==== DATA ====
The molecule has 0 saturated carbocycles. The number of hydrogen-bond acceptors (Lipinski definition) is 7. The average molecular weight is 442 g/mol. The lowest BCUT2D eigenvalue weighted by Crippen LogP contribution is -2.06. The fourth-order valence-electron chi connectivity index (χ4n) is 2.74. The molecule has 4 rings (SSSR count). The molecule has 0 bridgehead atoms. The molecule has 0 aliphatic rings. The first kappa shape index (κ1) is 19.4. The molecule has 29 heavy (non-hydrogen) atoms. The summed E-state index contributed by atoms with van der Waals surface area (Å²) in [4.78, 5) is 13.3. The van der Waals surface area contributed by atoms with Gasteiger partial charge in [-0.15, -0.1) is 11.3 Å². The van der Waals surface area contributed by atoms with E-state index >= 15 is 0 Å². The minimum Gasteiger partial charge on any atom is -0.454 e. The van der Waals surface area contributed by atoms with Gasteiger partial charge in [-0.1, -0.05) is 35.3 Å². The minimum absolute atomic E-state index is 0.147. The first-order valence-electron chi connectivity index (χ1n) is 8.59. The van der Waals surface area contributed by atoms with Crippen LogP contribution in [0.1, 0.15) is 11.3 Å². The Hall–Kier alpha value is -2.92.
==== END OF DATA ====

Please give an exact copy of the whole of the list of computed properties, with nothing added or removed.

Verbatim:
The molecule has 0 saturated carbocycles. The number of hydrogen-bond acceptors (Lipinski definition) is 7. The average molecular weight is 442 g/mol. The lowest BCUT2D eigenvalue weighted by Crippen LogP contribution is -2.06. The fourth-order valence-electron chi connectivity index (χ4n) is 2.74. The molecule has 4 rings (SSSR count). The molecule has 0 bridgehead atoms. The molecule has 0 aliphatic rings. The first kappa shape index (κ1) is 19.4. The molecule has 29 heavy (non-hydrogen) atoms. The summed E-state index contributed by atoms with van der Waals surface area (Å²) in [4.78, 5) is 13.3. The van der Waals surface area contributed by atoms with Gasteiger partial charge in [-0.15, -0.1) is 11.3 Å². The van der Waals surface area contributed by atoms with E-state index >= 15 is 0 Å². The minimum Gasteiger partial charge on any atom is -0.454 e. The van der Waals surface area contributed by atoms with Gasteiger partial charge in [-0.1, -0.05) is 35.3 Å². The minimum absolute atomic E-state index is 0.147. The first-order valence-electron chi connectivity index (χ1n) is 8.59. The van der Waals surface area contributed by atoms with Crippen LogP contribution in [0.1, 0.15) is 11.3 Å². The Hall–Kier alpha value is -2.92.